Information theoretical assessment of digital imaging systems

Sarah John, Zia Ur Rahman, Friedrich O. Huck, Stephen E. Reichenbach

Research output: Contribution to journalConference article

2 Scopus citations

Abstract

In this paper we are concerned with the end-to-end performance of image gathering, coding, and restoration as a whole rather than a chain of independent tasks. Our approach evolves from the pivotal relationship that exists between the spectral information density of the transmitted signal and the restorability of images from this signal. The information theoretical assessment accounts for (1) the information density and efficiency of the acquired signal as a function of the image-gathering system design and the radiance-field statistics, and (2) the improvement in information efficiency and data compression that can be gained by combining image gathering with coding to reduce the signal redundancy and irrelevancy. The redundancy reduction is concerned mostly with the statistical properties of the acquired signal, and the irrelevancy reduction is concerned mostly with the visual properties of the scene and the restored image. The results of this assessment lead to intuitively appealing insights about the end-to-end performance of image gathering, coding, and restoration. Foremost is the realization that images can be restored with better quality and from less data as the information efficiency of the data is increased, providing that the restoration correctly accounts for the image gathering and coding processes and effectively suppresses the image-display degradations. High information efficiency, in turn, is attained by minimizing image-gathering degradations as well as signal redundancy. Further data compression can often be gained by matching the irrelevancy reduction to a specific restoration filter.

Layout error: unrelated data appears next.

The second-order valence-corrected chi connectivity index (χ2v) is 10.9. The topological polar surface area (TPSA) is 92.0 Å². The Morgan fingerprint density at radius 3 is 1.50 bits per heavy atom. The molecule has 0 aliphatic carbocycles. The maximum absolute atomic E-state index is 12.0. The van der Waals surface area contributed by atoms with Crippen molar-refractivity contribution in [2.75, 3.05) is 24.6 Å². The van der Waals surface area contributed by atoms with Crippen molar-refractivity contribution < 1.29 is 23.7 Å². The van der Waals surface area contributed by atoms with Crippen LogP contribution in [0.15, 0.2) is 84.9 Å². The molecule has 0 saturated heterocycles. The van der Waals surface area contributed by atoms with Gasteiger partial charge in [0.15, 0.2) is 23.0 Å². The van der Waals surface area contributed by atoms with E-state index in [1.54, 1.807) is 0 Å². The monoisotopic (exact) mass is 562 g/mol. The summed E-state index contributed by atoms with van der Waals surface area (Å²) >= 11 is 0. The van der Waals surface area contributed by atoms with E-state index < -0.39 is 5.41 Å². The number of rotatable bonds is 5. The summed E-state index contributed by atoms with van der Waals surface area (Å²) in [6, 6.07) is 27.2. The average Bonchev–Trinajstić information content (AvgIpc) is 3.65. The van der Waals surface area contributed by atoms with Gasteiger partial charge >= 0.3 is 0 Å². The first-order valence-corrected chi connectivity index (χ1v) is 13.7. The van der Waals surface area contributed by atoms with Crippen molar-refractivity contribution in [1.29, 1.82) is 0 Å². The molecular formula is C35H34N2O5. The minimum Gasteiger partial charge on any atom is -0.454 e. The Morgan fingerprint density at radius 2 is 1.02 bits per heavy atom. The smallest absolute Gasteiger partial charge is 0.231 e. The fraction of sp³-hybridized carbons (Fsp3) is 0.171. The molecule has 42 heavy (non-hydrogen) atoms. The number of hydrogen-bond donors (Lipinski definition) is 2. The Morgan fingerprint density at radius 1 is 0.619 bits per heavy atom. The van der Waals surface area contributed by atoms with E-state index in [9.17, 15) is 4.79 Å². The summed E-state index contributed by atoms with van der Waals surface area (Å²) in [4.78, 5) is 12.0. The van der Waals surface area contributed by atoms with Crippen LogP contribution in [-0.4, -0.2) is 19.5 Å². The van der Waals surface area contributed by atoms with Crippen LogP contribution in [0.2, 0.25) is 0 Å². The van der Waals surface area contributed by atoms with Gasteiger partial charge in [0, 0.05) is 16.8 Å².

Original languageEnglish (US)
Pages (from-to)53-66
Number of pages14
JournalProceedings of SPIE - The International Society for Optical Engineering
Volume1309
DOIs
Publication statusPublished - Oct 1 1990
EventInfrared Imaging Systems: Design, Analysis, Modeling, and Testing 1990 - Orlando, United States
Duration: Apr 16 1990Apr 20 1990

    Fingerprint

ASJC Scopus subject areas

  • Electronic, Optical and Magnetic Materials
  • Condensed Matter Physics
  • Computer Science Applications
  • Applied Mathematics
  • Electrical and Electronic Engineering

Cite this